So, where and how you can see it:

Global broadcasting times – for those with Deutsche Welle on their TV

Livestream online – for those who want to see it IMMEDIATELY. It will be broadcast on Wednesday, April 30th at 4:15 pm UTC, 18:15 German time.

Online link to the episode – for those who will watch online. This link goes directly to my episode.

The show’s website and episode list – in case you want to check out other episodes.

So, there you go. I hope you enjoy watching it and if you do (watch it, that is … actually, watch it and enjoy it) I’d love to hear from you. And I believe you can win a copy of the book, so that (alongside my hands) is an even further incentive to watch!

And, because the weekend was so gobsmackingly beautiful, a couple of photos:

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Mini Castles & Taking it Easy

I wasn’t going to write about Berlin because, it’s Berlin. And there are people far better equipped to write about a city that’s name and reputation precedes it so thoroughly it is nigh on impossible for a passer-through to do it justice. And Berlin, like Hamburg, is one German city that I’ve been fortunate enough to get to a few times. So I reconciled myself to two days of wandering around, a spot of light shopping, some good old fashioned eating and precious time spent with my intrepid Aunt and Uncle who are currently on a road trip around parts of Eastern Europe.

What I was going to do, was take a few photos and make this a quick, easily digested photo post. The camera came with us and we snapped here and there. But, really, as we swayed between book stores and crepe cafes and hand-warming cafe lattes, the camera stayed zipped in its bag. Berlin, for both of us, is a city we’ve seen a fair bit of and documentation of its grit and grandeur has happened on previous trips. So it seemed, with no details being scratched into a notebook and no one really manning the camera, the SG and I were subconsciously determined to just take it in and take it easy.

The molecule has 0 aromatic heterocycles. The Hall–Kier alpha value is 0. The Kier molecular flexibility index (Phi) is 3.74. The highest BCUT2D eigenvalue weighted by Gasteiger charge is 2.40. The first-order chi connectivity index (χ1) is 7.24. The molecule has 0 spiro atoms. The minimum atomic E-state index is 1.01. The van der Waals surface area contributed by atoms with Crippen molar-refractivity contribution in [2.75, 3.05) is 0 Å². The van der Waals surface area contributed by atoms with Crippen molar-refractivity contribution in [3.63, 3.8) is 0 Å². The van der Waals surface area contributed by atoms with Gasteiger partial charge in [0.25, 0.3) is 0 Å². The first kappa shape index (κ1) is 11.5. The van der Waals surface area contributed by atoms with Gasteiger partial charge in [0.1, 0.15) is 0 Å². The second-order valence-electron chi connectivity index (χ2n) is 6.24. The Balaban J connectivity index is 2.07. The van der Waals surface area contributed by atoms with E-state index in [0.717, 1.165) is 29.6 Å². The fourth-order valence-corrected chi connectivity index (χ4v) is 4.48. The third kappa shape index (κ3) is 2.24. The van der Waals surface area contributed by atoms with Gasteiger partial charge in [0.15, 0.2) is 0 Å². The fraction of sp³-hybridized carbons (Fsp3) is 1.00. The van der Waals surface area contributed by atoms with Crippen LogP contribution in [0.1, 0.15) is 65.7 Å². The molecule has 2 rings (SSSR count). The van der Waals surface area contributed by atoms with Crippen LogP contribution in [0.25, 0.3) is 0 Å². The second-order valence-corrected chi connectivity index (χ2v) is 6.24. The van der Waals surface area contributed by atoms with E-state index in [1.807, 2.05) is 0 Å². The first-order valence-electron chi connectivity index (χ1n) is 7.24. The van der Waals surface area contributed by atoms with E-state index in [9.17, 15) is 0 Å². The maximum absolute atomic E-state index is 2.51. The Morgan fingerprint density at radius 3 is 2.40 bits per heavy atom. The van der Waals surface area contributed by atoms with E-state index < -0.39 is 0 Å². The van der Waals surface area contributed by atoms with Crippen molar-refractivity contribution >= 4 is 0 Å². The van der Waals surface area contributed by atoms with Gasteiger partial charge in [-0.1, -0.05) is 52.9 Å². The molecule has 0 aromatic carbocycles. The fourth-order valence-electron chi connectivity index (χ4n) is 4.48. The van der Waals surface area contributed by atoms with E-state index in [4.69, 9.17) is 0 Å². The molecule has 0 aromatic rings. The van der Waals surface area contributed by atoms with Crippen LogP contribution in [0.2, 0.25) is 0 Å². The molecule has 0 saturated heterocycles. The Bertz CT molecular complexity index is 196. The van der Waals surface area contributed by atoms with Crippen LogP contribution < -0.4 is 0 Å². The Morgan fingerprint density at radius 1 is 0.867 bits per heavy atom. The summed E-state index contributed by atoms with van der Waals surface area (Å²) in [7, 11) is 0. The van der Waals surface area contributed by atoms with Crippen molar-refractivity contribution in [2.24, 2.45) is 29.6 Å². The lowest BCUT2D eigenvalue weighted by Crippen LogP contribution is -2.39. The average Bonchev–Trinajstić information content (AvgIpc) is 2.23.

But then I went and Googled the area we were staying in, because I wanted to know about the big, beautiful houses that seemed architecturally unusual and sort of higgledy piggledy, as if someone with a lot of money had brought to life a series of their dream houses complete with spires and spikes and the overall feel of being something out of of a fairy tale. As it turns out, the neighbourhood we were in – Lichterfelde West – was developed throughout the late 1800s by a wealthy Hamburg business man, and is, according to Wikipedia ‘a remarkable example of 19th-century Villenkolonie, a German concept of settlements completely made up of mansion houses or villas.’ Those big, fairy-tale houses were indeed the product of someone with a lot of money and a penchant for spires and homes that look like mini castles. Furthermore, gas lamps are still found on street corners in Lichterfelde West, just to add to the sensation of suddenly existing in 1892.

So there you go. You learn something new everyday. And also … Villenkolonie … what a bizarre concept.




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For words on Berlin from the aforementioned people far better equipped than I:

Überlin, Explorer in Berlin, Nicole is the New Black, Irish Berliner, Ian and Ebe, andBerlin


The City that Never Stops

The first time you go to Berlin, a dedicated tour of the historical sites is imperative. It’s likely you will visit many of these sites when you return simply because the city’s sense of history and constant evolution is so extraordinary, it helps to be close to the sites that have come to define it.

It is one the subsequent visits to Berlin, that the rest of the city comes into sharp relief – the theatre, the food, the galleries, the shopping, The Spree. The history surrounds you, of course, still provides the backdrop. And it’s likely each time you return to the city there is a new excellent exhibition, or another signifiant site you overlooked last time. But once you have all the big things out of the way, it is time to poke around a bit, walk down the side streets, see it all from a different angle.  

So, a couple of weekends ago, I …

– Gorged myself at Vau

– Took a boat tour along The Spree

– Checked out the MoMA exhibition at the Martin Gropius Bau

– And the nod to history this time round was a visit to the excellent exhibition, The Topography of Terror